Diary of a Student Debt-Free Travel Nurse: How Sophia Khawly Paid Off $52K From Nursing School and Fulfilled Her Wanderlust
In our latest member spotlight, we catch up with travel nurse Sophia Khawly and learn more about her adventurous career path. Sophia not only travels the world through her work in healthcare (jealous!), but was also able to conquer $52K in nursing school debt after refinancing with SoFi.
Name: Sophia Khawly
Locale: Home base – Miami, Florida; current job location – Virginia
Alma Mater/Degree: Florida State University (B.S. in Nursing) and University of Miami (M.S. in Nursing)
By Day: Travel nurse practitioner
SoFi Member Since: June 2014
Original Debt Amount/Terms: $52,000/105-month term at 6.6%
SoFi Solution: Student loan refinancing of approximately $43,000 (60-month term at 5.5%)
Savings: $7,300 lifetime savings
When you hear the term “travel nurse,” you might picture someone who’s constantly jumping on a plane following some billionaire executive around with a medical kit.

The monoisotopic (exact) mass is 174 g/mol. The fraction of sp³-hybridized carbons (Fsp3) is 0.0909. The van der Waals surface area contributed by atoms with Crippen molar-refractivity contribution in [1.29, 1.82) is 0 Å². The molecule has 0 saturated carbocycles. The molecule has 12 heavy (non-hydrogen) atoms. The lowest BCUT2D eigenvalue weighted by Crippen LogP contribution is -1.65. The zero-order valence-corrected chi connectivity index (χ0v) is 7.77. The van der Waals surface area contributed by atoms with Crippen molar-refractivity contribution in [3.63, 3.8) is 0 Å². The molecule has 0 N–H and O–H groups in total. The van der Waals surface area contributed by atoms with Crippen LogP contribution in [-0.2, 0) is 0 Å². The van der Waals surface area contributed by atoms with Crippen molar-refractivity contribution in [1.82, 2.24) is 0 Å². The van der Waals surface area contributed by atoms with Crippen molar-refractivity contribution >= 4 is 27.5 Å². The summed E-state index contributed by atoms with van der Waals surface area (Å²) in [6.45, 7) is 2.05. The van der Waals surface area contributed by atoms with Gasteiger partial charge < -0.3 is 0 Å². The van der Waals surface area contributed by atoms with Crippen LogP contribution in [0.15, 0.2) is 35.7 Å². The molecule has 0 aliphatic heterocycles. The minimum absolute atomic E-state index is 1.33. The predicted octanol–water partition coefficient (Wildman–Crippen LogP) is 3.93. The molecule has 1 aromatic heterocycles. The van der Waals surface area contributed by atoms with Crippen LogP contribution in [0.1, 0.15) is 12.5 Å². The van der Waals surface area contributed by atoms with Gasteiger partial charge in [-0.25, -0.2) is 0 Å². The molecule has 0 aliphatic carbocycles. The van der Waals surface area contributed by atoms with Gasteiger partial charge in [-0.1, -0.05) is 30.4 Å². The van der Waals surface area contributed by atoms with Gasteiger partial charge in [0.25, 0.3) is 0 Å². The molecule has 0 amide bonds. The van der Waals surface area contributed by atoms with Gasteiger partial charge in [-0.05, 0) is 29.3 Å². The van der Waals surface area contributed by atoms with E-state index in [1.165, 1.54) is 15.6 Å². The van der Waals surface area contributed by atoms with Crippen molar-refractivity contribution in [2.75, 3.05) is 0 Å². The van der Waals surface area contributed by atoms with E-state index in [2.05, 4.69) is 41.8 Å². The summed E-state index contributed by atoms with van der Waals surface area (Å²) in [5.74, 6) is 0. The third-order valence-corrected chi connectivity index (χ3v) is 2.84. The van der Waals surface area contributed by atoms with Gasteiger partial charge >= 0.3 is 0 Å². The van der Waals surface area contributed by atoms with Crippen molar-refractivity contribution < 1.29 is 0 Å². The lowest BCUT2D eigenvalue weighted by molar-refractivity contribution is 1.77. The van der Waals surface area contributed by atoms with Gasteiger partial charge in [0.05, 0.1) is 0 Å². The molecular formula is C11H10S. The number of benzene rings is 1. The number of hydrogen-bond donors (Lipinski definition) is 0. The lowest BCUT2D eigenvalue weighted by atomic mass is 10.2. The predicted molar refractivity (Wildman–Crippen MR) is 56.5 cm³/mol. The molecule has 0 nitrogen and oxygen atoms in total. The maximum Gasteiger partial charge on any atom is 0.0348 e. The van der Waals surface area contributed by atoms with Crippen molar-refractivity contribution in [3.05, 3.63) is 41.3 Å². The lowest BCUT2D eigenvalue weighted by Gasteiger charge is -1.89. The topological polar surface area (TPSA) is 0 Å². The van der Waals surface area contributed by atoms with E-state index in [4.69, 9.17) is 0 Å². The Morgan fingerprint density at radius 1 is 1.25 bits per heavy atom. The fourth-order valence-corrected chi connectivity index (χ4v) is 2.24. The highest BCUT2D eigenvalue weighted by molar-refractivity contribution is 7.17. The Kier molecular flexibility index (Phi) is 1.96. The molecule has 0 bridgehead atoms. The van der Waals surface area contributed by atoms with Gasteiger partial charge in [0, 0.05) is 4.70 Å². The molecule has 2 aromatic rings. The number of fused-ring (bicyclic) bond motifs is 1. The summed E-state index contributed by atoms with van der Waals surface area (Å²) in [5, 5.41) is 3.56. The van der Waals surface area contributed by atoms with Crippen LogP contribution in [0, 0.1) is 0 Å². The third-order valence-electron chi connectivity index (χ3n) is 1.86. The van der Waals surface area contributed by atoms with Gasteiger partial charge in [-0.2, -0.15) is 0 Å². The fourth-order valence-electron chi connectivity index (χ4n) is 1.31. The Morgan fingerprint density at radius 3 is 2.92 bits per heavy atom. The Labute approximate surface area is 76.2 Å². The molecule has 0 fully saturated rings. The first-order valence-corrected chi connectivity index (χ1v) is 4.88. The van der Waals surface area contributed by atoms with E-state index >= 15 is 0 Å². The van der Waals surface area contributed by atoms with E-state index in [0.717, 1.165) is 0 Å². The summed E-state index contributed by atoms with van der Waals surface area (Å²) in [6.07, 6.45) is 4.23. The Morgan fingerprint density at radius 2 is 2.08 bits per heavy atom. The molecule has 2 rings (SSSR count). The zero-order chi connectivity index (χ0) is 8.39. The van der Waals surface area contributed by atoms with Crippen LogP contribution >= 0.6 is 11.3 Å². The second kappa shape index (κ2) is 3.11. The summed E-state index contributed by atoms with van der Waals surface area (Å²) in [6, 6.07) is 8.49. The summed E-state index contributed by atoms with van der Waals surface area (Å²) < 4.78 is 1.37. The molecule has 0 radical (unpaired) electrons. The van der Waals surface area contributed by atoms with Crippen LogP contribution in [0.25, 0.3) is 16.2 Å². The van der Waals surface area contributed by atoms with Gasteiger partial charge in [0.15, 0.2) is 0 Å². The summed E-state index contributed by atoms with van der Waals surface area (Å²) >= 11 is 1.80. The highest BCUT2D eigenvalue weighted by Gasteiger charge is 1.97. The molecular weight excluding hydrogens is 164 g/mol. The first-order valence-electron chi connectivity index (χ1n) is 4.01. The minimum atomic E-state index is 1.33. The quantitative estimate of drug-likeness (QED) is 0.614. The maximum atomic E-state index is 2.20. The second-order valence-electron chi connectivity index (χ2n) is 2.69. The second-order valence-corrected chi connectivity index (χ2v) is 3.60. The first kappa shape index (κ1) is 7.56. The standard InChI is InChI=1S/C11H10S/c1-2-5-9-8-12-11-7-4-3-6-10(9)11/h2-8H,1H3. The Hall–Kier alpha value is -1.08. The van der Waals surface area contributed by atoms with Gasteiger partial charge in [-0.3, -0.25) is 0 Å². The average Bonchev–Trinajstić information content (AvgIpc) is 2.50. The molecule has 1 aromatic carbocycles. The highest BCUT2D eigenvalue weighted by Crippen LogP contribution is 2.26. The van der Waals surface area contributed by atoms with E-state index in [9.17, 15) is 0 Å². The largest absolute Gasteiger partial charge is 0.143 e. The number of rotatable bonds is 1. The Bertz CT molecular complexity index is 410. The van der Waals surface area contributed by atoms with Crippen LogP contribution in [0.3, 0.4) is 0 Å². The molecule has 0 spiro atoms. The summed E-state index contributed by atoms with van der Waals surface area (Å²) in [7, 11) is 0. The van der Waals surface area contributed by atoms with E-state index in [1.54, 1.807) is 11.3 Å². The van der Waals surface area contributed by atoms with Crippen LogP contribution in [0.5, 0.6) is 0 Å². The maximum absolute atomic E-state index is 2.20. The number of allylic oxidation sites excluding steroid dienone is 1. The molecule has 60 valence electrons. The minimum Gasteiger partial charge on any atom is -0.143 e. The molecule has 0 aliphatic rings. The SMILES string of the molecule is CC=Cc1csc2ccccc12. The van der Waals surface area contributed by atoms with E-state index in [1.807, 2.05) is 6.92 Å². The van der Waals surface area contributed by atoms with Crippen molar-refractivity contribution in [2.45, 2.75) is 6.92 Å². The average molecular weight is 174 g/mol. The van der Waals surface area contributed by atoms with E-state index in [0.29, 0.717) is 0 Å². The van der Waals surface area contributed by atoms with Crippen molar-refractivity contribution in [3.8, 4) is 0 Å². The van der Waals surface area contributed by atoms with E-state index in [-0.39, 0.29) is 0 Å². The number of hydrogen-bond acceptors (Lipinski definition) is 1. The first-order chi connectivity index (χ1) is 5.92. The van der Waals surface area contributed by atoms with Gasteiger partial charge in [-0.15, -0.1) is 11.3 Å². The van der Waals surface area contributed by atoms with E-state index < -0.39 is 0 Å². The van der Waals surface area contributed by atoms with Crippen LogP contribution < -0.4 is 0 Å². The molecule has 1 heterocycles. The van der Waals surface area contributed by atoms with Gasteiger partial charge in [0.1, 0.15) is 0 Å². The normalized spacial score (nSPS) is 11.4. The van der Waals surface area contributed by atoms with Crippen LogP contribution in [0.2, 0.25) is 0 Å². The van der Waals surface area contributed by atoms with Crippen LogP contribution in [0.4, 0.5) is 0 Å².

But, it’s nothing like that at all.
As a traveling nurse practitioner, I’m a “locum tenens” employee, meaning I fill temporary nursing positions while medical centers and clinics recruit for permanent hires. It’s a fantastic job, combining my love of helping people with my passion for travel. Typically, each assignment lasts a few months—though some only last a few weeks. So, although I travel quite a bit, I still get to settle down for a while in places I can call home.
Before entering the travel nursing profession, I was on a traditional career path for a nurse practitioner, working full-time with elderly patients at a geriatric clinic in Miami. But that job wasn’t fulfilling my desire to take on new challenges, so I decided to find one that would.
I already knew of the demand for traveling RNs, and after doing some research, I learned that the need extended to nurse practitioners as well. Like that, I embarked on a new career and also started a blog, TravelingNP.com, to help other nurse practitioners who want to work as travelers.
Job perks and financial stability